I know that headline sounds completely outrageous. But it is actually true. The U.S. government is borrowing about 8 trillion dollars a year, and you are about to see the hard numbers that prove this. When discussing the national debt, most people tend to only focus on the amount that it increases each 12 months. And as I wrote about recently, the U.S. national debt has increased by more than a trillion dollars in fiscal year 2014.
But that does not count the huge amounts of U.S. Treasury securities that the federal government must redeem each year. When these debt instruments hit their maturity date, the U.S. government must pay them off. This is done by borrowing more money to pay off the previous debts. In fiscal year 2013, redemptions of U.S. Treasury securities totaled $7,546,726,000,000 and new debt totaling $8,323,949,000,000 was issued. The final numbers for fiscal year 2014 are likely to be significantly higher than that.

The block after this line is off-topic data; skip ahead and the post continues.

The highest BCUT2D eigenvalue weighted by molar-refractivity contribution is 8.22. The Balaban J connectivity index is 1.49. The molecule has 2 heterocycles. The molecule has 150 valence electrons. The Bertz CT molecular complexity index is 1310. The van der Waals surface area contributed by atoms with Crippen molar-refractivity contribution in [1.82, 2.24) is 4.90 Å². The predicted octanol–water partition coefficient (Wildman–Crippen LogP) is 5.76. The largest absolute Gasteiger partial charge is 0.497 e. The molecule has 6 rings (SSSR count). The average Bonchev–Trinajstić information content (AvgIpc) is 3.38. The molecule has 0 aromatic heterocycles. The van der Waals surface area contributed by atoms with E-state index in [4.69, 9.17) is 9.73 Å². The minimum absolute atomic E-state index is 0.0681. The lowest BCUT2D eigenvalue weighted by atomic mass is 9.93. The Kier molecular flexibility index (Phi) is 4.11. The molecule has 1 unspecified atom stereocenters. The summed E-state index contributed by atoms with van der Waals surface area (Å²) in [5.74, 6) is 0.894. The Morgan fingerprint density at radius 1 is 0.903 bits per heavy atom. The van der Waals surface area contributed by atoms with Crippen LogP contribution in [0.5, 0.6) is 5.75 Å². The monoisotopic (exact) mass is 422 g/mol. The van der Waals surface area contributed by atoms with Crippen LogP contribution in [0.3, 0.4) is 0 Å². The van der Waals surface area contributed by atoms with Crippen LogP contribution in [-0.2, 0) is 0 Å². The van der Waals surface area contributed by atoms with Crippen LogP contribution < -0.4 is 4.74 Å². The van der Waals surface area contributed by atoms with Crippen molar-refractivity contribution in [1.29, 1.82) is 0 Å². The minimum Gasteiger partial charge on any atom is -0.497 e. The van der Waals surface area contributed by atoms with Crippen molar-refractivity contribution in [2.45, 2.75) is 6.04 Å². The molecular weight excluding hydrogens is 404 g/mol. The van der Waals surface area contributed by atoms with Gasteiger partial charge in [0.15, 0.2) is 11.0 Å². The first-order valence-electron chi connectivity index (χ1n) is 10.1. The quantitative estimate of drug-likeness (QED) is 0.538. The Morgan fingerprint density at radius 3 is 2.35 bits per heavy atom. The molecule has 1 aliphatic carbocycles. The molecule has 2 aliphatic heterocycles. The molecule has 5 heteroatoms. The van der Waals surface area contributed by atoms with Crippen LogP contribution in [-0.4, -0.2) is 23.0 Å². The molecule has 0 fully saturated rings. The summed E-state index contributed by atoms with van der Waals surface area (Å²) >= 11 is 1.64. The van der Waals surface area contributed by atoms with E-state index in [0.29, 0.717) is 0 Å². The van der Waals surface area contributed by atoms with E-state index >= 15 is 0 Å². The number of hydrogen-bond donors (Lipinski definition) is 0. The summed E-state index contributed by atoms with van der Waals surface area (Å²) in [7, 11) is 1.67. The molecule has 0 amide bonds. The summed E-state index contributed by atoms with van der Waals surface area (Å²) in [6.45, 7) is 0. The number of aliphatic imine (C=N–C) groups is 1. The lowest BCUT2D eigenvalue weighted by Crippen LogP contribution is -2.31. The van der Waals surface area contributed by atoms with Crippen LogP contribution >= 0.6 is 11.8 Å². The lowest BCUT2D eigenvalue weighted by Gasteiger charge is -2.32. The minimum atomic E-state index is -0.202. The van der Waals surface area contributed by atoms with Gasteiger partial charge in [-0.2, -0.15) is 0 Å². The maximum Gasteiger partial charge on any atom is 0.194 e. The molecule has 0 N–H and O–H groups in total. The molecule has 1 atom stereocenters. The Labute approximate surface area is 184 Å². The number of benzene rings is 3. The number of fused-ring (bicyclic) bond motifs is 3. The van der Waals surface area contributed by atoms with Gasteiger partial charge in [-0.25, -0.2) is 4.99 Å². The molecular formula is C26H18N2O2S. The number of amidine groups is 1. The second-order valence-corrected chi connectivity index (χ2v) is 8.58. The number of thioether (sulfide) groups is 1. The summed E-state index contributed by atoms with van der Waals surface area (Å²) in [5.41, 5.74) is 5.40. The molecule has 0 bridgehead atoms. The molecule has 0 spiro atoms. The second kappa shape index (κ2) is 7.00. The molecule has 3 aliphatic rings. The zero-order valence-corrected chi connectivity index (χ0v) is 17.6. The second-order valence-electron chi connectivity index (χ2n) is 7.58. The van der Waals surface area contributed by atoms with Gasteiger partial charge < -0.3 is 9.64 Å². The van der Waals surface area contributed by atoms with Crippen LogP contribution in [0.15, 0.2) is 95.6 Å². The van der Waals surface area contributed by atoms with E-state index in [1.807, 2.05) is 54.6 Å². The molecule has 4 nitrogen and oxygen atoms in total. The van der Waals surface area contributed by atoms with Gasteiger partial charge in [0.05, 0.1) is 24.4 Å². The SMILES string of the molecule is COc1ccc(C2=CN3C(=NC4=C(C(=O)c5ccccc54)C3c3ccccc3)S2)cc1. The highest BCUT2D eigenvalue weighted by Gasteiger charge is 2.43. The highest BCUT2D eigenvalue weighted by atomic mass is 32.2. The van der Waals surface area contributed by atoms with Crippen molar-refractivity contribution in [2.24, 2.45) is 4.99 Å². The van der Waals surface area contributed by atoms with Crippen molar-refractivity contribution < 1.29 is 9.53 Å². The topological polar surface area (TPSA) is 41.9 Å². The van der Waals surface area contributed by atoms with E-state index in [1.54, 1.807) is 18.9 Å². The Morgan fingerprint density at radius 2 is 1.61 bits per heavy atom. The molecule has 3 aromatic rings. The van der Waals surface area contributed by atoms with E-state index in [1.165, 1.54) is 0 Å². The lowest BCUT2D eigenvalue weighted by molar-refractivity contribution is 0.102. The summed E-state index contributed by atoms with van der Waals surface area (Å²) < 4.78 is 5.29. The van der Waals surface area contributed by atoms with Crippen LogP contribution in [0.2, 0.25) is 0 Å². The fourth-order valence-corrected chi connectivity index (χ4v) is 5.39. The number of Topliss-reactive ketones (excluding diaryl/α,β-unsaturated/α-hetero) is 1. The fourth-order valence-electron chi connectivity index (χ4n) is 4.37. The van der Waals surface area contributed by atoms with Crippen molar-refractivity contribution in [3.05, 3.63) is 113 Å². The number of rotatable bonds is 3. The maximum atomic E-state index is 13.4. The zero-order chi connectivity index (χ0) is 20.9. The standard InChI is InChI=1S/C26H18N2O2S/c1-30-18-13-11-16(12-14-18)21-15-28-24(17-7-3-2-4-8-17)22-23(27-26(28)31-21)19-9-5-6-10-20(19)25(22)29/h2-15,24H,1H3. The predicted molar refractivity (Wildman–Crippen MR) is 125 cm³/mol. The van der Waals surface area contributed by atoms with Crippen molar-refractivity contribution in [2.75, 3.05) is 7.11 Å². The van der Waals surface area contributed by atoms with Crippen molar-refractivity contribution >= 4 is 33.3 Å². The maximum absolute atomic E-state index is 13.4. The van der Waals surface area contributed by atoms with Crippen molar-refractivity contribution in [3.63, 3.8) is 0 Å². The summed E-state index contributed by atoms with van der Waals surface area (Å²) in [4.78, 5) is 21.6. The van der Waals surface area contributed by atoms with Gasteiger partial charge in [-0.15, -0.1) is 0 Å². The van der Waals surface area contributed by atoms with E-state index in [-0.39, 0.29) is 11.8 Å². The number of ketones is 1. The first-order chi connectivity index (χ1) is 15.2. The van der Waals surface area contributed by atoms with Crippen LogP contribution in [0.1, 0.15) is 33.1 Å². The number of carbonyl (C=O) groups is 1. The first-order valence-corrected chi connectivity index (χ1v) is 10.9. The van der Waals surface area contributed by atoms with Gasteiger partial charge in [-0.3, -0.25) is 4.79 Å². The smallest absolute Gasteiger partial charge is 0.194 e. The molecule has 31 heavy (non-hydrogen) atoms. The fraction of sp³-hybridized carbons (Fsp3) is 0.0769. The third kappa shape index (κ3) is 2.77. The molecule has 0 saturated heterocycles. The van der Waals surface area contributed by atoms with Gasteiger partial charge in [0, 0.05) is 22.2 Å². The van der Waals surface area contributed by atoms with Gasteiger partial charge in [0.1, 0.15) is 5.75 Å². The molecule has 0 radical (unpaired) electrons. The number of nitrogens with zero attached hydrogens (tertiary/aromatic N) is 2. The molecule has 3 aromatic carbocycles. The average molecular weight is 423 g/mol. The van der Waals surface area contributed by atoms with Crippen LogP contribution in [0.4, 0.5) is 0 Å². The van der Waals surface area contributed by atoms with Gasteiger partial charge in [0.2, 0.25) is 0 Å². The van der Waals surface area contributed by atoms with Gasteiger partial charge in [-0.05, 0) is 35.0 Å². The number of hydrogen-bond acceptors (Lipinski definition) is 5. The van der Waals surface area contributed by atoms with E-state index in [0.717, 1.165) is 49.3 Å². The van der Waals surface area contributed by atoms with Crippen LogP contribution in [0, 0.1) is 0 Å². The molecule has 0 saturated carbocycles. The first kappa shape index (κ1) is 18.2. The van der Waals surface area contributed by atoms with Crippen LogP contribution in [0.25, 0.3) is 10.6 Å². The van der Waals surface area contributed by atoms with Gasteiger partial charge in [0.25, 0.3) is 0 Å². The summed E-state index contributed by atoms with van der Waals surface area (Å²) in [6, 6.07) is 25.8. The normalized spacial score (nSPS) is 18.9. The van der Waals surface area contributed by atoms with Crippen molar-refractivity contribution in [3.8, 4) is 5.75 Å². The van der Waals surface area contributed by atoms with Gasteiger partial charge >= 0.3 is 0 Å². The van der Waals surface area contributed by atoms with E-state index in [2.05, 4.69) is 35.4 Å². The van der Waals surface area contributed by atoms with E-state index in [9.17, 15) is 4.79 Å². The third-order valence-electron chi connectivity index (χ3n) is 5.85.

So why does so much government debt come due each year?
Well, in recent years government officials figured out that they could save a lot of money on interest payments by borrowing over shorter time frames. For example, it costs the government far more to borrow money for 10 years than it does for 1 year. So a strategy was hatched to borrow money for very short periods of time and to keep “rolling it over” again and again and again.
This strategy has indeed saved the federal government hundreds of billions of dollars in interest payments, but it has also created a situation where the federal government must borrow about 8 trillion dollars a year just to keep up with the game.
So what happens when the rest of the world decides that it does not want to loan us 8 trillion dollars a year at ultra-low interest rates?